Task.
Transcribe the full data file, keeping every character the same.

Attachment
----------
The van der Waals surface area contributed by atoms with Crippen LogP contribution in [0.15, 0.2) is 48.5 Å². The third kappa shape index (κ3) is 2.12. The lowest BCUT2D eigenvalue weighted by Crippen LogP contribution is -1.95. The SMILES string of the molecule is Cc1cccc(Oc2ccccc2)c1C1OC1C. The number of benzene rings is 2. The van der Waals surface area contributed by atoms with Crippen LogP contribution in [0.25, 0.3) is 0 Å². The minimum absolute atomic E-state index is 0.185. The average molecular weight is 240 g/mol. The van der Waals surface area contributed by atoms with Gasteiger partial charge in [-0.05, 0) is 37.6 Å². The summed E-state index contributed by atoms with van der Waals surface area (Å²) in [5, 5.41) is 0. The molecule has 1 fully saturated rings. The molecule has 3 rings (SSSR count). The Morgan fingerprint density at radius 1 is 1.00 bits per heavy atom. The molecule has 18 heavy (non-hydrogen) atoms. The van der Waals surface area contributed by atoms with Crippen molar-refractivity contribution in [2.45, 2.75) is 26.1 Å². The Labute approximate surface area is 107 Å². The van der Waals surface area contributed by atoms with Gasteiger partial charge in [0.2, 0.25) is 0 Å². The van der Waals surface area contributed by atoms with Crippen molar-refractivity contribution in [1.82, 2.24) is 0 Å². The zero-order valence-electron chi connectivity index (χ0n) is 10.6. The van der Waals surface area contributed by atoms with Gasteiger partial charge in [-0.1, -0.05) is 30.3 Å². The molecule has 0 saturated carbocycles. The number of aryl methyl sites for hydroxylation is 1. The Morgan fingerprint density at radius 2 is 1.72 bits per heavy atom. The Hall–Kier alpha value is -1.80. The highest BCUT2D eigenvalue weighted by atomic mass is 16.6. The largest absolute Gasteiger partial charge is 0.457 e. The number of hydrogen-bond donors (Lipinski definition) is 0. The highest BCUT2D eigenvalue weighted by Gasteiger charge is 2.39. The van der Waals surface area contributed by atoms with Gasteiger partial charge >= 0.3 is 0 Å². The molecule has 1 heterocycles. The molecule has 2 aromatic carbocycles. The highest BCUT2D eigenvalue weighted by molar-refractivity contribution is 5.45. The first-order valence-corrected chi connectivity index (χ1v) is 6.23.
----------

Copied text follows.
The van der Waals surface area contributed by atoms with Crippen LogP contribution in [0.15, 0.2) is 48.5 Å². The third kappa shape index (κ3) is 2.12. The lowest BCUT2D eigenvalue weighted by Crippen LogP contribution is -1.95. The SMILES string of the molecule is Cc1cccc(Oc2ccccc2)c1C1OC1C. The number of benzene rings is 2. The van der Waals surface area contributed by atoms with Crippen LogP contribution in [0.25, 0.3) is 0 Å². The minimum absolute atomic E-state index is 0.185. The average molecular weight is 240 g/mol. The van der Waals surface area contributed by atoms with Gasteiger partial charge in [-0.05, 0) is 37.6 Å². The summed E-state index contributed by atoms with van der Waals surface area (Å²) in [5, 5.41) is 0. The molecule has 1 fully saturated rings. The molecule has 3 rings (SSSR count). The Morgan fingerprint density at radius 1 is 1.00 bits per heavy atom. The molecule has 18 heavy (non-hydrogen) atoms. The van der Waals surface area contributed by atoms with Crippen molar-refractivity contribution in [2.45, 2.75) is 26.1 Å². The Labute approximate surface area is 107 Å². The van der Waals surface area contributed by atoms with Gasteiger partial charge in [0.2, 0.25) is 0 Å². The van der Waals surface area contributed by atoms with Crippen molar-refractivity contribution in [1.82, 2.24) is 0 Å². The zero-order valence-electron chi connectivity index (χ0n) is 10.6. The van der Waals surface area contributed by atoms with Gasteiger partial charge in [-0.1, -0.05) is 30.3 Å². The molecule has 0 saturated carbocycles. The number of aryl methyl sites for hydroxylation is 1. The Morgan fingerprint density at radius 2 is 1.72 bits per heavy atom. The Hall–Kier alpha value is -1.80. The highest BCUT2D eigenvalue weighted by atomic mass is 16.6. The largest absolute Gasteiger partial charge is 0.457 e. The number of hydrogen-bond donors (Lipinski definition) is 0. The highest BCUT2D eigenvalue weighted by Gasteiger charge is 2.39. The van der Waals surface area contributed by atoms with Gasteiger partial charge >= 0.3 is 0 Å². The molecule has 1 heterocycles. The molecule has 2 aromatic carbocycles. The highest BCUT2D eigenvalue weighted by molar-refractivity contribution is 5.45. The first-order valence-corrected chi connectivity index (χ1v) is 6.23.